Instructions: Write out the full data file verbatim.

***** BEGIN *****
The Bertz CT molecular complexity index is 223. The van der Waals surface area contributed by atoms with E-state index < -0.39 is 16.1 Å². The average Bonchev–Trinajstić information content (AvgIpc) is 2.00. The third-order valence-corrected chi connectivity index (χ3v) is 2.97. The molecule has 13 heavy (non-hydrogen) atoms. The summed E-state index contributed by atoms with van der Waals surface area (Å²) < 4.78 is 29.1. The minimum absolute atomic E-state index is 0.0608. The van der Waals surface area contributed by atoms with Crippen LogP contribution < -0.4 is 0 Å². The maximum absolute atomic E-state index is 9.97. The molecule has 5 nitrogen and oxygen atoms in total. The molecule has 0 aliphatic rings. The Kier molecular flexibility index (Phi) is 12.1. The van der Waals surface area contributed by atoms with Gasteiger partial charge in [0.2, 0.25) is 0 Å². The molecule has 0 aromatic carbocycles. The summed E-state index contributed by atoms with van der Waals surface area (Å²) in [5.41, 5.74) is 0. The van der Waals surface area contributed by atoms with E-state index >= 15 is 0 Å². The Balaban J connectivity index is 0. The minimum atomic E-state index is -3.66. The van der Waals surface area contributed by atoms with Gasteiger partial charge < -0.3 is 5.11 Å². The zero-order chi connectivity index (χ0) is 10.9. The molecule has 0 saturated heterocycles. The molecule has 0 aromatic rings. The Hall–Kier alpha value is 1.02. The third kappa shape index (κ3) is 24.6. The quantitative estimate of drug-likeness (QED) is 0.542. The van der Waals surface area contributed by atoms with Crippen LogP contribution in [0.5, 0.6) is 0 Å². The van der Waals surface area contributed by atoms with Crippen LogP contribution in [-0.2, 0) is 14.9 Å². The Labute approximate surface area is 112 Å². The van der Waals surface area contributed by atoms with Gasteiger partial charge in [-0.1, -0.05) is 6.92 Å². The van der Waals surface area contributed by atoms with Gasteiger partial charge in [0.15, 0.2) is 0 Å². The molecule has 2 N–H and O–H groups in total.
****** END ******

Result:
The Bertz CT molecular complexity index is 223. The van der Waals surface area contributed by atoms with E-state index < -0.39 is 16.1 Å². The average Bonchev–Trinajstić information content (AvgIpc) is 2.00. The third-order valence-corrected chi connectivity index (χ3v) is 2.97. The molecule has 13 heavy (non-hydrogen) atoms. The summed E-state index contributed by atoms with van der Waals surface area (Å²) < 4.78 is 29.1. The minimum absolute atomic E-state index is 0.0608. The van der Waals surface area contributed by atoms with Crippen LogP contribution < -0.4 is 0 Å². The maximum absolute atomic E-state index is 9.97. The molecule has 5 nitrogen and oxygen atoms in total. The molecule has 0 aliphatic rings. The Kier molecular flexibility index (Phi) is 12.1. The van der Waals surface area contributed by atoms with Gasteiger partial charge in [0.2, 0.25) is 0 Å². The molecule has 0 aromatic carbocycles. The summed E-state index contributed by atoms with van der Waals surface area (Å²) in [5.41, 5.74) is 0. The van der Waals surface area contributed by atoms with E-state index >= 15 is 0 Å². The Balaban J connectivity index is 0. The minimum atomic E-state index is -3.66. The van der Waals surface area contributed by atoms with Gasteiger partial charge < -0.3 is 5.11 Å². The zero-order chi connectivity index (χ0) is 10.9. The molecule has 0 saturated heterocycles. The molecule has 0 aromatic rings. The Hall–Kier alpha value is 1.02. The third kappa shape index (κ3) is 24.6. The quantitative estimate of drug-likeness (QED) is 0.542. The van der Waals surface area contributed by atoms with Crippen LogP contribution in [0.5, 0.6) is 0 Å². The van der Waals surface area contributed by atoms with Crippen LogP contribution in [-0.2, 0) is 14.9 Å². The Labute approximate surface area is 112 Å². The van der Waals surface area contributed by atoms with Gasteiger partial charge in [-0.1, -0.05) is 6.92 Å². The van der Waals surface area contributed by atoms with Gasteiger partial charge in [0.15, 0.2) is 0 Å². The molecule has 2 N–H and O–H groups in total.